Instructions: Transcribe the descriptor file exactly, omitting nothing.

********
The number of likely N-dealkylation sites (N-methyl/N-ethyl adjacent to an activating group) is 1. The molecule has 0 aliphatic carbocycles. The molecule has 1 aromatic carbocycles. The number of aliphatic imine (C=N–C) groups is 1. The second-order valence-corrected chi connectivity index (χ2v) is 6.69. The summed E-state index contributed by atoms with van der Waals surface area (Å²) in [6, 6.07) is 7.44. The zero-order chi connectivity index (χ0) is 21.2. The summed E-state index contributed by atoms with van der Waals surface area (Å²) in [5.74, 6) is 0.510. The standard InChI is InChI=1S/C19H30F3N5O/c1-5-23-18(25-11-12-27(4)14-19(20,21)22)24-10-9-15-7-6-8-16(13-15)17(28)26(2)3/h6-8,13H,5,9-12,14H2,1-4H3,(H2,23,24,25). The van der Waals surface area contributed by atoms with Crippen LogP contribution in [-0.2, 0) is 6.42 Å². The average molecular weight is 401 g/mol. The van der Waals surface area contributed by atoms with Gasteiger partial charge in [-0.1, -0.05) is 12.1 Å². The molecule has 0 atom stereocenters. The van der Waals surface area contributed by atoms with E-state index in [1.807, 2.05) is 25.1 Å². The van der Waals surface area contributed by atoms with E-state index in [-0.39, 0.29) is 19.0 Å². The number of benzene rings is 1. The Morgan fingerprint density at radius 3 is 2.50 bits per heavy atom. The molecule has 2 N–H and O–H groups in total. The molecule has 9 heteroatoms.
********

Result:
The number of likely N-dealkylation sites (N-methyl/N-ethyl adjacent to an activating group) is 1. The molecule has 0 aliphatic carbocycles. The molecule has 1 aromatic carbocycles. The number of aliphatic imine (C=N–C) groups is 1. The second-order valence-corrected chi connectivity index (χ2v) is 6.69. The summed E-state index contributed by atoms with van der Waals surface area (Å²) in [6, 6.07) is 7.44. The zero-order chi connectivity index (χ0) is 21.2. The summed E-state index contributed by atoms with van der Waals surface area (Å²) in [5.74, 6) is 0.510. The standard InChI is InChI=1S/C19H30F3N5O/c1-5-23-18(25-11-12-27(4)14-19(20,21)22)24-10-9-15-7-6-8-16(13-15)17(28)26(2)3/h6-8,13H,5,9-12,14H2,1-4H3,(H2,23,24,25). The van der Waals surface area contributed by atoms with Crippen LogP contribution in [-0.2, 0) is 6.42 Å². The average molecular weight is 401 g/mol. The van der Waals surface area contributed by atoms with Gasteiger partial charge in [-0.1, -0.05) is 12.1 Å². The molecule has 0 atom stereocenters. The van der Waals surface area contributed by atoms with E-state index in [1.807, 2.05) is 25.1 Å². The van der Waals surface area contributed by atoms with E-state index in [-0.39, 0.29) is 19.0 Å². The number of benzene rings is 1. The Morgan fingerprint density at radius 3 is 2.50 bits per heavy atom. The molecule has 2 N–H and O–H groups in total. The molecule has 9 heteroatoms.